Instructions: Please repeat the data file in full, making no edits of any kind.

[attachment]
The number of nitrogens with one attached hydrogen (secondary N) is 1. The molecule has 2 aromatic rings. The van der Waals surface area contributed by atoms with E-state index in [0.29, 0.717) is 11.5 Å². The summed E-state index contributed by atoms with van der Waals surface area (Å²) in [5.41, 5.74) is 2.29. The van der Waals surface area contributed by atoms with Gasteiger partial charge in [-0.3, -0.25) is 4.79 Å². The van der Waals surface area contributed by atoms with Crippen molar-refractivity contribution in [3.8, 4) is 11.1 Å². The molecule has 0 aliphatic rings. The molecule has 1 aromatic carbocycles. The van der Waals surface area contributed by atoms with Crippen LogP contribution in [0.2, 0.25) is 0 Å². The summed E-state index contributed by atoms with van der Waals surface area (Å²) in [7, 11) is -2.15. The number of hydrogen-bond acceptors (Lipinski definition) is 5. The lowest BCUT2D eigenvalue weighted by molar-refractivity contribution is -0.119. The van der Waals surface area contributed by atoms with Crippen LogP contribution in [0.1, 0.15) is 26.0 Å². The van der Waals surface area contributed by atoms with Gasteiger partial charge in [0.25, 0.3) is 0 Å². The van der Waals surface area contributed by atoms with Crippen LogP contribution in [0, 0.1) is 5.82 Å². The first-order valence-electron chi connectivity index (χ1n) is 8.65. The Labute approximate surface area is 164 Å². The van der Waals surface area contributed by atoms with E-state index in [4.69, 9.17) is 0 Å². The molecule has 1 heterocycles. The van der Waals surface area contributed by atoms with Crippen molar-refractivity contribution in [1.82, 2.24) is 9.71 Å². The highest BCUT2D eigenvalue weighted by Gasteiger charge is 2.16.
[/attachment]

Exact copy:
The number of nitrogens with one attached hydrogen (secondary N) is 1. The molecule has 2 aromatic rings. The van der Waals surface area contributed by atoms with E-state index in [0.29, 0.717) is 11.5 Å². The summed E-state index contributed by atoms with van der Waals surface area (Å²) in [5.41, 5.74) is 2.29. The van der Waals surface area contributed by atoms with Gasteiger partial charge in [-0.3, -0.25) is 4.79 Å². The van der Waals surface area contributed by atoms with Crippen molar-refractivity contribution in [3.8, 4) is 11.1 Å². The molecule has 0 aliphatic rings. The molecule has 1 aromatic carbocycles. The van der Waals surface area contributed by atoms with Crippen LogP contribution in [0.2, 0.25) is 0 Å². The summed E-state index contributed by atoms with van der Waals surface area (Å²) in [7, 11) is -2.15. The number of hydrogen-bond acceptors (Lipinski definition) is 5. The lowest BCUT2D eigenvalue weighted by molar-refractivity contribution is -0.119. The van der Waals surface area contributed by atoms with Crippen LogP contribution in [0.1, 0.15) is 26.0 Å². The van der Waals surface area contributed by atoms with Gasteiger partial charge in [0.25, 0.3) is 0 Å². The van der Waals surface area contributed by atoms with Crippen LogP contribution in [0, 0.1) is 5.82 Å². The first-order valence-electron chi connectivity index (χ1n) is 8.65. The Labute approximate surface area is 164 Å². The van der Waals surface area contributed by atoms with E-state index in [4.69, 9.17) is 0 Å². The molecule has 1 heterocycles. The van der Waals surface area contributed by atoms with Crippen molar-refractivity contribution in [1.82, 2.24) is 9.71 Å². The highest BCUT2D eigenvalue weighted by Gasteiger charge is 2.16.